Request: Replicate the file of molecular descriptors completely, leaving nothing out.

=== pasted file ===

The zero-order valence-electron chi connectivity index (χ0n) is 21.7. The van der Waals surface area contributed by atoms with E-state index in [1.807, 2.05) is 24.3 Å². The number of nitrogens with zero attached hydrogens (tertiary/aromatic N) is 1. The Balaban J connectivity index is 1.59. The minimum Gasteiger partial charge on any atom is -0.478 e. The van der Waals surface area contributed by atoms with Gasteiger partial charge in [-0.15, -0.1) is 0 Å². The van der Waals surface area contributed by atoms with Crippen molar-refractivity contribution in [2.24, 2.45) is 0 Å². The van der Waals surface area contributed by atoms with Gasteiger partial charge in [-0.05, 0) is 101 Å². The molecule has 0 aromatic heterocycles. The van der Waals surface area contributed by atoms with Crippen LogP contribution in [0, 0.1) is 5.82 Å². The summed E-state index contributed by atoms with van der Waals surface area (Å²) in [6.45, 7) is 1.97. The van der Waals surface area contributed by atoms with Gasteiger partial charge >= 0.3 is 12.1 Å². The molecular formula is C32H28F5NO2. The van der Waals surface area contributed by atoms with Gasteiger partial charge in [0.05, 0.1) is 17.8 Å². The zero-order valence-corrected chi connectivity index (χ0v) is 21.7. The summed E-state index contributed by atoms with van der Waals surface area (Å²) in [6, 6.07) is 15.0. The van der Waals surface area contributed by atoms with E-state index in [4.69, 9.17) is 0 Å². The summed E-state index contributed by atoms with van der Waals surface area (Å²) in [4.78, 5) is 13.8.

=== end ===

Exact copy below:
The zero-order valence-electron chi connectivity index (χ0n) is 21.7. The van der Waals surface area contributed by atoms with E-state index in [1.807, 2.05) is 24.3 Å². The number of nitrogens with zero attached hydrogens (tertiary/aromatic N) is 1. The Balaban J connectivity index is 1.59. The minimum Gasteiger partial charge on any atom is -0.478 e. The van der Waals surface area contributed by atoms with Gasteiger partial charge in [-0.15, -0.1) is 0 Å². The van der Waals surface area contributed by atoms with Crippen molar-refractivity contribution in [2.24, 2.45) is 0 Å². The van der Waals surface area contributed by atoms with Gasteiger partial charge in [-0.05, 0) is 101 Å². The molecule has 0 aromatic heterocycles. The van der Waals surface area contributed by atoms with Crippen LogP contribution in [0, 0.1) is 5.82 Å². The summed E-state index contributed by atoms with van der Waals surface area (Å²) in [6.45, 7) is 1.97. The van der Waals surface area contributed by atoms with Gasteiger partial charge >= 0.3 is 12.1 Å². The molecular formula is C32H28F5NO2. The van der Waals surface area contributed by atoms with Gasteiger partial charge in [0.05, 0.1) is 17.8 Å². The zero-order valence-corrected chi connectivity index (χ0v) is 21.7. The summed E-state index contributed by atoms with van der Waals surface area (Å²) in [6, 6.07) is 15.0. The van der Waals surface area contributed by atoms with E-state index in [4.69, 9.17) is 0 Å². The summed E-state index contributed by atoms with van der Waals surface area (Å²) in [4.78, 5) is 13.8.